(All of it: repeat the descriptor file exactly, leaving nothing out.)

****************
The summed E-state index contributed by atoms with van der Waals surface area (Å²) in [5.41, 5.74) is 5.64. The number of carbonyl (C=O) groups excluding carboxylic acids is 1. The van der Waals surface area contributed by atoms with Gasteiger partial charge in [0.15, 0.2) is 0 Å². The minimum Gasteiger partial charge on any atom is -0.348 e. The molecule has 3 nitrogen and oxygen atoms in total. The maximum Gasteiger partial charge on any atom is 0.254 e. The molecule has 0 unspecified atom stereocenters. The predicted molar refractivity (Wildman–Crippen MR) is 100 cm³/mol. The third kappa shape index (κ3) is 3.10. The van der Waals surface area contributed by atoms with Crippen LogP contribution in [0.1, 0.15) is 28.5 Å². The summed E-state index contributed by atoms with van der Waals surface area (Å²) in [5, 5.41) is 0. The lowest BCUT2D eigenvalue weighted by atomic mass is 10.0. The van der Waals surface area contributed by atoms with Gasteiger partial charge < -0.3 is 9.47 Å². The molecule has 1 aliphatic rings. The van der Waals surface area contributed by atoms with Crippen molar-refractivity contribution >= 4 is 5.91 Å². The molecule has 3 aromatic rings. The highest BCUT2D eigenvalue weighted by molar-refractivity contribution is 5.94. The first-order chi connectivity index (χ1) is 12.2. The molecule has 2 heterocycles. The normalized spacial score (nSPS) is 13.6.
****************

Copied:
The summed E-state index contributed by atoms with van der Waals surface area (Å²) in [5.41, 5.74) is 5.64. The number of carbonyl (C=O) groups excluding carboxylic acids is 1. The van der Waals surface area contributed by atoms with Gasteiger partial charge in [0.15, 0.2) is 0 Å². The minimum Gasteiger partial charge on any atom is -0.348 e. The molecule has 3 nitrogen and oxygen atoms in total. The maximum Gasteiger partial charge on any atom is 0.254 e. The molecule has 0 unspecified atom stereocenters. The predicted molar refractivity (Wildman–Crippen MR) is 100 cm³/mol. The third kappa shape index (κ3) is 3.10. The van der Waals surface area contributed by atoms with Crippen LogP contribution in [0.1, 0.15) is 28.5 Å². The summed E-state index contributed by atoms with van der Waals surface area (Å²) in [5, 5.41) is 0. The lowest BCUT2D eigenvalue weighted by atomic mass is 10.0. The van der Waals surface area contributed by atoms with Gasteiger partial charge < -0.3 is 9.47 Å². The molecule has 1 aliphatic rings. The van der Waals surface area contributed by atoms with Crippen molar-refractivity contribution >= 4 is 5.91 Å². The molecule has 3 aromatic rings. The highest BCUT2D eigenvalue weighted by molar-refractivity contribution is 5.94. The first-order chi connectivity index (χ1) is 12.2. The molecule has 2 heterocycles. The normalized spacial score (nSPS) is 13.6.